Blame all those bad moods on unhealthy food
Eating poor food can put you in a low mood, new research suggests.
Scientists have found a link between consuming harmful trans-fats and an increased risk of depression.
Olive oil and healthier polyunsaturated fats appear to have the opposite effect, helping to keep people cheerful.
The research may provide a clue to why southern Europeans tend to be less depressed than northerners, say the researchers.
Mediterranean diets are rich in healthy ingredients such as fish, fresh fruits and vegetables, as well as olive oil.
People in the UK and other northern European countries, on the other hand, are more likely to consume foods laden with saturated and trans-fats.
Trans-fats are modified vegetable fats used to improve shelf-life and often found in fast foods, pastries, cakes and biscuits.
They are strongly linked to raised levels of "bad" cholesterol and heart disease.
Denmark has banned all but trace amounts of trans-fats in food since 2003, and the US state of California intends to phase them out by 2011.
Although UK food manufacturers no longer use trans-fats, the ingredient can still be found in many food products imported from abroad. Trans-fats can be recognised by the food label "hydrogenated fat/oil".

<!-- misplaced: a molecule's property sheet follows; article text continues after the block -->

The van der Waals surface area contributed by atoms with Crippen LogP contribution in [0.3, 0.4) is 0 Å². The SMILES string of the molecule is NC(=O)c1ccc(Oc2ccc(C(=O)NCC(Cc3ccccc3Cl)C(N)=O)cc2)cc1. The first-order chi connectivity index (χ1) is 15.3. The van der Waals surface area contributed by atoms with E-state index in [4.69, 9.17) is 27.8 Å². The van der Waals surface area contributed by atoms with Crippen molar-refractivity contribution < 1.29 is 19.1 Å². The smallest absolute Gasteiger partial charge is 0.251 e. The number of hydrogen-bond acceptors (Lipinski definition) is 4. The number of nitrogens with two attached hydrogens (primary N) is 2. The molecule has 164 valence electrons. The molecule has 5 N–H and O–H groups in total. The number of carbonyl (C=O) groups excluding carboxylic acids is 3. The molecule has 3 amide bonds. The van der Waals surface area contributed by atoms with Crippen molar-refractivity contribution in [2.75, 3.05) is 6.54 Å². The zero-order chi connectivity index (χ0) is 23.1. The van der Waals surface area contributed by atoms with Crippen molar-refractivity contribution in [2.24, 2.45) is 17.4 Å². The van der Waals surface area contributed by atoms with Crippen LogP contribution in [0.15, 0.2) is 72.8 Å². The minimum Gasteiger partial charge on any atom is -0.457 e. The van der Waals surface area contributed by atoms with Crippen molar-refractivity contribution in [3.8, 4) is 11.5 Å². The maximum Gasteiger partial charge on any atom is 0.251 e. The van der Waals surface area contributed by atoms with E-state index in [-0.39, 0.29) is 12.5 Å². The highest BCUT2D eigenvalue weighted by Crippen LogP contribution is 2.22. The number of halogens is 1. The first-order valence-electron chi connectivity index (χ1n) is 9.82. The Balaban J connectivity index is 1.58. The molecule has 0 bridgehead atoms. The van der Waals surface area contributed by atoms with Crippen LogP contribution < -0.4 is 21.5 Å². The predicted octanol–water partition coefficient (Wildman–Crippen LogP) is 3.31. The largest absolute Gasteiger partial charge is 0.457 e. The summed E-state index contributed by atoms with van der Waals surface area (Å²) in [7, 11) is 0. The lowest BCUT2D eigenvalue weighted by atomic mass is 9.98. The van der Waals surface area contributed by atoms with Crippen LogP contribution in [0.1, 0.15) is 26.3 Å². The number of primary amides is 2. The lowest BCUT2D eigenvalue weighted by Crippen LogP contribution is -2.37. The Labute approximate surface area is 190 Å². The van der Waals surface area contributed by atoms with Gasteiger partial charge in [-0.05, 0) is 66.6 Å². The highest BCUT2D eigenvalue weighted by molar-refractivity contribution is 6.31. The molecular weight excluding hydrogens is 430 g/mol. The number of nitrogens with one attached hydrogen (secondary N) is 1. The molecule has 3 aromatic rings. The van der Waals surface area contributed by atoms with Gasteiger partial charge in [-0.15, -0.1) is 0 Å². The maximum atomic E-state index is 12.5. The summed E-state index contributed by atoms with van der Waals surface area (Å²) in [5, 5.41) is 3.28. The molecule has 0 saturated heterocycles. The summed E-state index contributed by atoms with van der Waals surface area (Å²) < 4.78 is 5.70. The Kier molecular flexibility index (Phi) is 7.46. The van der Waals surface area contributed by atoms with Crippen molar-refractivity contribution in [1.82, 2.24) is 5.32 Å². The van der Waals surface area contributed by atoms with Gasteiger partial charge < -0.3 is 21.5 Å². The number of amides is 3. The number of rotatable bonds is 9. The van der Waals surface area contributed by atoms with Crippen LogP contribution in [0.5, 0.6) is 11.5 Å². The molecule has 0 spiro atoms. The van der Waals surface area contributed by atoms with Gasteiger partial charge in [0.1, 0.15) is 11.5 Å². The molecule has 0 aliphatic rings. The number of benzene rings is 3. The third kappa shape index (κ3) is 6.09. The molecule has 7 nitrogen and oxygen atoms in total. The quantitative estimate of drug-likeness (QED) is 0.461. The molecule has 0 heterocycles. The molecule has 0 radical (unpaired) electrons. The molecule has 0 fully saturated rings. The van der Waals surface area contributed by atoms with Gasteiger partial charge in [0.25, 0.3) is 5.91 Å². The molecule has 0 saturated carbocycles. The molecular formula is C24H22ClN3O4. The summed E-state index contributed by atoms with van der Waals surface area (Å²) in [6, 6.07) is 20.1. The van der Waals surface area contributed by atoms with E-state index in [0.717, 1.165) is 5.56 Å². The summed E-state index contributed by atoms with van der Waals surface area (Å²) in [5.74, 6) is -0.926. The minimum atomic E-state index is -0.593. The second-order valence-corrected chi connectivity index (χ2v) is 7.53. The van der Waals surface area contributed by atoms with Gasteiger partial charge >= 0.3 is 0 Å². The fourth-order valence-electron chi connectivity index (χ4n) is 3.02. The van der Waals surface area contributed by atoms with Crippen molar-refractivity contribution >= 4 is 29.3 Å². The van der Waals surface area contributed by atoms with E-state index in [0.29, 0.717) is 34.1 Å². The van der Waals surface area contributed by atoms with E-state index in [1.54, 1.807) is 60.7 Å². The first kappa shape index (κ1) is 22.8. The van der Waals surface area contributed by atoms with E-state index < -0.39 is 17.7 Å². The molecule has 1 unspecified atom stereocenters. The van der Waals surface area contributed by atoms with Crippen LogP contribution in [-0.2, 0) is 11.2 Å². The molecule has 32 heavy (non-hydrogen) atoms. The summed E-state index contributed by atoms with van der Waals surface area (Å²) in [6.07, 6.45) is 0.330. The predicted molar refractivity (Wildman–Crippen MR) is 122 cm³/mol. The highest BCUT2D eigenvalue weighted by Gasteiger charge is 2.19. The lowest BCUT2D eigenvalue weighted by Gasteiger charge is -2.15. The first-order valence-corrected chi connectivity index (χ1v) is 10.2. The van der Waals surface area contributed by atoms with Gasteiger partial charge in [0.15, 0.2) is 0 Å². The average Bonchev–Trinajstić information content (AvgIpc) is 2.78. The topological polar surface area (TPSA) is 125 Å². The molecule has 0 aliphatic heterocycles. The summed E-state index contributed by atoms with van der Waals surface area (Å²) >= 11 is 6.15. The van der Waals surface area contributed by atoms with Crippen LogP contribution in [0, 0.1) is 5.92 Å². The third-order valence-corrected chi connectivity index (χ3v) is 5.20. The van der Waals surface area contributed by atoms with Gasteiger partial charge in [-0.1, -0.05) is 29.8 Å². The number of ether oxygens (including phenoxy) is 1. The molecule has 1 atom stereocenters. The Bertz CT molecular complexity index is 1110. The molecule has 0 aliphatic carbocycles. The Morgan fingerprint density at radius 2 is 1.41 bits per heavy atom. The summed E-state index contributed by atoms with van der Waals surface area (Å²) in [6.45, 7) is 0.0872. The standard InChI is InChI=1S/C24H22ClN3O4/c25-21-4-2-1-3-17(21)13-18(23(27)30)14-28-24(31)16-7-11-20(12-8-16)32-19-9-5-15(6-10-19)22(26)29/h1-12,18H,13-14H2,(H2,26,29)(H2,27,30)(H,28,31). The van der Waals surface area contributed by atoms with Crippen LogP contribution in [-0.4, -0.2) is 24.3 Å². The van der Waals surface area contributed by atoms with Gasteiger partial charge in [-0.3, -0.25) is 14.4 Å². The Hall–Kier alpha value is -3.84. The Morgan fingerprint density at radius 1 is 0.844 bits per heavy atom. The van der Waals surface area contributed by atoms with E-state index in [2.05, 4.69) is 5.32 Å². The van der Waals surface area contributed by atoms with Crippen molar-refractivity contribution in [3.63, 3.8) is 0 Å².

The new research was carried out by Spanish scientists who studied more than 12,000 university graduate volunteers over six years, recording details of their diets, lifestyles and illnesses.
In total, 657 participants were newly diagnosed with depression during this time.
The research showed that people who ate high levels of trans-fats were up to 48pc more prone to depression than those who kept trans-fats out of their diet.
A dose response was seen, showing an association that increased as more trans-fats were consumed.
The scientists also looked at the effect of polyunsaturated fats, abundant in fish and vegetable oils, as well as olive oil.
"We discovered that this type of healthier fats, together with olive oil, are associated with a lower risk of suffering depression," said lead researcher Professor Miguel Angel Martinez-Gonzalez, from the University of Navarra.
The trend was seen despite the fact that the study population had a low average intake of trans-fats.
The ingredient made up only 0.4pc of all the calories consumed by the volunteers.
The findings were published in the online journal Public Library of Science ONE.